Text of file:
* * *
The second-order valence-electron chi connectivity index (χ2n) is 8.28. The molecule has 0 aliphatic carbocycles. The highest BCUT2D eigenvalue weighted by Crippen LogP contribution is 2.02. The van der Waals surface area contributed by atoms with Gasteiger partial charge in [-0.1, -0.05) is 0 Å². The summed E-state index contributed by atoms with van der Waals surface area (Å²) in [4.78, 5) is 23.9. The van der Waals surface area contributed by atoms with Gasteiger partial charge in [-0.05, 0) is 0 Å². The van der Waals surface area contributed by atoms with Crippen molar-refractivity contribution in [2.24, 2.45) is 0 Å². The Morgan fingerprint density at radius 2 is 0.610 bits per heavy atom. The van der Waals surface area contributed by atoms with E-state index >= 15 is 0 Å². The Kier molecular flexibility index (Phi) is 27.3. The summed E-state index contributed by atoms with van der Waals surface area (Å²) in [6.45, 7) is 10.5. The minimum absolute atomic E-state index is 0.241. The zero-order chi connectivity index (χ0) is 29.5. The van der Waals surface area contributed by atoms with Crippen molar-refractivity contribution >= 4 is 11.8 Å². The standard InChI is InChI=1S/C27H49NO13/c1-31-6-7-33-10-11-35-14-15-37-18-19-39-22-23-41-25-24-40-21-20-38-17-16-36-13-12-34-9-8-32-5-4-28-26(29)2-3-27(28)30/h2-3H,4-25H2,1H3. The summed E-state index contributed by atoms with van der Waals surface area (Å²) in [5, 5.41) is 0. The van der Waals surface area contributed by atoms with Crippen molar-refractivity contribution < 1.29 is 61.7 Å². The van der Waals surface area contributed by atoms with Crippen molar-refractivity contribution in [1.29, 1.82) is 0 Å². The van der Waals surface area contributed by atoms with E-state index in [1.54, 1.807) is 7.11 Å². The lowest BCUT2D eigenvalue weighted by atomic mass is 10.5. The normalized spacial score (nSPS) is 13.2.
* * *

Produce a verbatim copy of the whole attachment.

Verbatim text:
The second-order valence-electron chi connectivity index (χ2n) is 8.28. The molecule has 0 aliphatic carbocycles. The highest BCUT2D eigenvalue weighted by Crippen LogP contribution is 2.02. The van der Waals surface area contributed by atoms with Gasteiger partial charge in [-0.1, -0.05) is 0 Å². The summed E-state index contributed by atoms with van der Waals surface area (Å²) in [4.78, 5) is 23.9. The van der Waals surface area contributed by atoms with Gasteiger partial charge in [-0.05, 0) is 0 Å². The van der Waals surface area contributed by atoms with Crippen molar-refractivity contribution in [2.24, 2.45) is 0 Å². The Morgan fingerprint density at radius 2 is 0.610 bits per heavy atom. The van der Waals surface area contributed by atoms with E-state index >= 15 is 0 Å². The Kier molecular flexibility index (Phi) is 27.3. The summed E-state index contributed by atoms with van der Waals surface area (Å²) in [6.45, 7) is 10.5. The minimum absolute atomic E-state index is 0.241. The zero-order chi connectivity index (χ0) is 29.5. The van der Waals surface area contributed by atoms with Crippen molar-refractivity contribution >= 4 is 11.8 Å². The standard InChI is InChI=1S/C27H49NO13/c1-31-6-7-33-10-11-35-14-15-37-18-19-39-22-23-41-25-24-40-21-20-38-17-16-36-13-12-34-9-8-32-5-4-28-26(29)2-3-27(28)30/h2-3H,4-25H2,1H3. The summed E-state index contributed by atoms with van der Waals surface area (Å²) in [5, 5.41) is 0. The van der Waals surface area contributed by atoms with Crippen molar-refractivity contribution < 1.29 is 61.7 Å². The van der Waals surface area contributed by atoms with Crippen molar-refractivity contribution in [1.29, 1.82) is 0 Å². The van der Waals surface area contributed by atoms with E-state index in [1.54, 1.807) is 7.11 Å². The lowest BCUT2D eigenvalue weighted by atomic mass is 10.5. The normalized spacial score (nSPS) is 13.2.